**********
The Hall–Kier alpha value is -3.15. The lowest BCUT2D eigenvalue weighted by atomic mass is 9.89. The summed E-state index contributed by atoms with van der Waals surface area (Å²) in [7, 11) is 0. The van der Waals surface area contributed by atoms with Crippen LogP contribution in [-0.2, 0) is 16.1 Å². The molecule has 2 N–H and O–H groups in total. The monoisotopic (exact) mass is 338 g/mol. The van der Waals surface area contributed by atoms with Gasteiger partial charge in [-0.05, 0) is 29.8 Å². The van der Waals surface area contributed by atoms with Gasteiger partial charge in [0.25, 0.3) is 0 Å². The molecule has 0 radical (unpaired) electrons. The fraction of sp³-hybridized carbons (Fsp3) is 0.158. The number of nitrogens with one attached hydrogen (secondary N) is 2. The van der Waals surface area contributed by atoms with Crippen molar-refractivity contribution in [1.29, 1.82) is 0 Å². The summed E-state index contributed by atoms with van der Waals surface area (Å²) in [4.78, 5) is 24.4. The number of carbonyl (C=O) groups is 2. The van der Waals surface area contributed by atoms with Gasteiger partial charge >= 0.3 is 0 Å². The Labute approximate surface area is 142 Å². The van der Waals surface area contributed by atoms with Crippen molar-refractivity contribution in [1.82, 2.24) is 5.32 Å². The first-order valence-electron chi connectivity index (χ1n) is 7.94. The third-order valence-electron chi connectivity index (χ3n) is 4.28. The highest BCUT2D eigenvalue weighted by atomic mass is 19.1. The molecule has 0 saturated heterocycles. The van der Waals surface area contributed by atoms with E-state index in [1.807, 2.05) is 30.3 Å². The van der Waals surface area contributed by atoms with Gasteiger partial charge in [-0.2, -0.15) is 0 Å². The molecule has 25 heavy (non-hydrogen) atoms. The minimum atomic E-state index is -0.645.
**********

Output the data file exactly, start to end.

The Hall–Kier alpha value is -3.15. The lowest BCUT2D eigenvalue weighted by atomic mass is 9.89. The summed E-state index contributed by atoms with van der Waals surface area (Å²) in [7, 11) is 0. The van der Waals surface area contributed by atoms with Crippen LogP contribution in [-0.2, 0) is 16.1 Å². The molecule has 2 N–H and O–H groups in total. The monoisotopic (exact) mass is 338 g/mol. The van der Waals surface area contributed by atoms with Gasteiger partial charge in [-0.05, 0) is 29.8 Å². The van der Waals surface area contributed by atoms with Gasteiger partial charge in [0.25, 0.3) is 0 Å². The molecule has 0 radical (unpaired) electrons. The fraction of sp³-hybridized carbons (Fsp3) is 0.158. The number of nitrogens with one attached hydrogen (secondary N) is 2. The van der Waals surface area contributed by atoms with Crippen molar-refractivity contribution in [1.29, 1.82) is 0 Å². The summed E-state index contributed by atoms with van der Waals surface area (Å²) in [4.78, 5) is 24.4. The number of carbonyl (C=O) groups is 2. The van der Waals surface area contributed by atoms with Gasteiger partial charge >= 0.3 is 0 Å². The Labute approximate surface area is 142 Å². The van der Waals surface area contributed by atoms with Crippen molar-refractivity contribution in [1.82, 2.24) is 5.32 Å². The first-order valence-electron chi connectivity index (χ1n) is 7.94. The third-order valence-electron chi connectivity index (χ3n) is 4.28. The highest BCUT2D eigenvalue weighted by atomic mass is 19.1. The molecule has 0 saturated heterocycles. The van der Waals surface area contributed by atoms with E-state index in [1.807, 2.05) is 30.3 Å². The van der Waals surface area contributed by atoms with Gasteiger partial charge in [-0.2, -0.15) is 0 Å². The molecule has 25 heavy (non-hydrogen) atoms. The minimum atomic E-state index is -0.645.